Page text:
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Recently I drove out of Sherwood, down through North Little Rock, and over the Main Street Bridge in order to shop in Little Rock for my groceries. Under the leadership of Mayor Frank Scott and a City of Little Rock Declaration of Local Disaster Emergency 20-06, I was able to mask up and purchase my milk and bread and favorite cookies without encountering one fellow shopper, bagger, checker, or stocker without a mask.

As I understand it from my cursory reading of the entire thing, under the declaration, masks are now required for everybody (with certain clearly spelled-out exceptions) entering Little Rock grocery stores (considered essential services).

While I was south of the river, I spent money at a gas station and a hardware store (whose patrons are also required to mask since they too are designated essential services). After that, I left my glass recycling at Cromwell's glass deposit on Sixth Street (no mask required--just me and my cheap wine bottles), then stopped at one large retail store designated as a non-essential business, where persons are "exhorted" by the declaration (but as I understand it, not required) to wear a mask. Every single person in that store (I counted at least 25) had responded to the "exhortation" by wearing a mask (noses covered, I hasten to add).

Travel is always broadening, and my 14-mile trip that morning was no exception. I learned two important facts about myself that you too may share. First, as I briskly pushed my cart in the grocery and realized that finally everyone was falling in to work together, I got misty-eyed with gratitude among the produce. In our American pride in our individualism, leading us must be much like herding cats, but leadership is what we have been lacking in this fight, and the elected officials in Little Rock are to be applauded for acting. There does still seem to be potential for a common good.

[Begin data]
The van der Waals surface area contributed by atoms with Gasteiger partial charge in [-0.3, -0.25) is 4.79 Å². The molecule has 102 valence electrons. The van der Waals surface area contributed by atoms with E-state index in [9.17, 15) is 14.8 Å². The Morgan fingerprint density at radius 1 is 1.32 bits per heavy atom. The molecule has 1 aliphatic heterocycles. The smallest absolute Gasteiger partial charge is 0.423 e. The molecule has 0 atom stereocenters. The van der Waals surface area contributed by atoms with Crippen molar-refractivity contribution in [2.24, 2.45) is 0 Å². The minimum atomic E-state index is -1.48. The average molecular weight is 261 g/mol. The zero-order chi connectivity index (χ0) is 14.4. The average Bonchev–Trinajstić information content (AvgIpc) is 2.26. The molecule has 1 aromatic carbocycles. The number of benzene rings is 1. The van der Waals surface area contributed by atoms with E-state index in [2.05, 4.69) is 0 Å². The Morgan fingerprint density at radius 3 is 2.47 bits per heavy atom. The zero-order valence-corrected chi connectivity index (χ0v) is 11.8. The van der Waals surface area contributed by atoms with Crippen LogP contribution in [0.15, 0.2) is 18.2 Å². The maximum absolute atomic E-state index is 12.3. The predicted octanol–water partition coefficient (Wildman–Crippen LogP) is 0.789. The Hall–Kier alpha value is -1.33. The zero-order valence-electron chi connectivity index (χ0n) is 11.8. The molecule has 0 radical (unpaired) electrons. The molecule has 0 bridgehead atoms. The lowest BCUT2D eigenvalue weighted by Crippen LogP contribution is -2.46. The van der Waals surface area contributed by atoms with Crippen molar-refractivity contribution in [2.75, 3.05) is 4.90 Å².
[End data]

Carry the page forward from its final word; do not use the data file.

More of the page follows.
Second, I had no idea until that morning how much anger I was carrying into the mask-wearing business. What was wrong with these people? I fear my anger at the bare faces was less from being frightened--although I probably should have been--but rather it carried my own version of political correctness. As the understanding of what we are facing in this virus enemy is becoming clearer, there is simply no room for that.

As Maya Angelou admonished us, "When you know better, do better." I can do better. We all can.

Although the covid-19 science has mutated much like the virus itself since February, the current position of the CDC is clear. Wearing a mask is the single most effective tool we have in turning back this disease. Admittedly, back when we were young and stupid four months ago, we were not given that advice. However, that early misstep is no excuse for ignoring the "wear a mask" position now. In fact, because of the time we lost in not using the masks, masking now is even more critical. We can do better.

Nor, in the fact of our current frightening situation with the escalation of the virus, is the question of mask-wearing as a political statement a valid argument for any one of us. Frankly, if you are not in the group wisely exempt from mask-wearing because of health issues, not wearing a mask is no longer a badge of individual freedom, but rather a symbol of utter disregard for the safety of others, deception as to the viability of an economic upturn, and disdain for the education of our children.

If you are already a mask-wearer, stop talking about "those people" and take action. Call your elected officials and your chambers of commerce, speak to your merchants where you spend your money, and tell your religious organization that it's your people, not the building, that matter. In the past week, at least a dozen Arkansas communities have passed mask ordinances, and others are considering them.

Stay safe. We can do better.

--–––––v–––––--

Dana Steward is a retired writing teacher from Sherwood and editor of the nature anthology "A Rough Sort of Beauty: Reflections on the Natural Heritage of Arkansas."

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